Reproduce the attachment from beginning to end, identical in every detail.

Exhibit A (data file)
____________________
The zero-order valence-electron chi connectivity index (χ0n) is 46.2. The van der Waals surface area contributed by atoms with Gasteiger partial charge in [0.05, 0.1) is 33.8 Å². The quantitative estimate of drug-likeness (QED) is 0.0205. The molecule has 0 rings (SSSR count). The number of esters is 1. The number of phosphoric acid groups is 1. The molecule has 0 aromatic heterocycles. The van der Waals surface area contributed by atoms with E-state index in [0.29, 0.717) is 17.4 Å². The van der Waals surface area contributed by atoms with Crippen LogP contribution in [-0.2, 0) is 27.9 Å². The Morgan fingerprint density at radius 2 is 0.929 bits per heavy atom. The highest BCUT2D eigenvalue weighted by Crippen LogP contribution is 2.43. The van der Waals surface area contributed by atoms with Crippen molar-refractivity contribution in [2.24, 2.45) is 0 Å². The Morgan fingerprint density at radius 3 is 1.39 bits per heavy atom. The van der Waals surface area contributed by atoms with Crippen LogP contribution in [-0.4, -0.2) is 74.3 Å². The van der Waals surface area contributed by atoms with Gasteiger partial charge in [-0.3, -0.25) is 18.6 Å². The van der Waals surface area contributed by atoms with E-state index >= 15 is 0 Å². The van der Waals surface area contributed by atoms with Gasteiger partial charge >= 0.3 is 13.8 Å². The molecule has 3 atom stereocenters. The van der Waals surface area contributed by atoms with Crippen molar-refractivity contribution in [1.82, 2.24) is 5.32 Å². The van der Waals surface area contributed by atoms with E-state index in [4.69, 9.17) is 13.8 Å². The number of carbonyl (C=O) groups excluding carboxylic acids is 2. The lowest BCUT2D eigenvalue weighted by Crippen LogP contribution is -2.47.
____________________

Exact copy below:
The zero-order valence-electron chi connectivity index (χ0n) is 46.2. The van der Waals surface area contributed by atoms with Gasteiger partial charge in [0.05, 0.1) is 33.8 Å². The quantitative estimate of drug-likeness (QED) is 0.0205. The molecule has 0 rings (SSSR count). The number of esters is 1. The number of phosphoric acid groups is 1. The molecule has 0 aromatic heterocycles. The van der Waals surface area contributed by atoms with E-state index in [0.29, 0.717) is 17.4 Å². The van der Waals surface area contributed by atoms with Crippen LogP contribution in [-0.2, 0) is 27.9 Å². The Morgan fingerprint density at radius 2 is 0.929 bits per heavy atom. The highest BCUT2D eigenvalue weighted by Crippen LogP contribution is 2.43. The van der Waals surface area contributed by atoms with Crippen molar-refractivity contribution in [2.24, 2.45) is 0 Å². The Morgan fingerprint density at radius 3 is 1.39 bits per heavy atom. The van der Waals surface area contributed by atoms with Crippen LogP contribution in [-0.4, -0.2) is 74.3 Å². The van der Waals surface area contributed by atoms with Gasteiger partial charge in [-0.3, -0.25) is 18.6 Å². The van der Waals surface area contributed by atoms with E-state index >= 15 is 0 Å². The van der Waals surface area contributed by atoms with Gasteiger partial charge >= 0.3 is 13.8 Å². The molecule has 3 atom stereocenters. The van der Waals surface area contributed by atoms with Crippen molar-refractivity contribution in [1.82, 2.24) is 5.32 Å². The van der Waals surface area contributed by atoms with E-state index in [4.69, 9.17) is 13.8 Å². The number of carbonyl (C=O) groups excluding carboxylic acids is 2. The lowest BCUT2D eigenvalue weighted by Crippen LogP contribution is -2.47.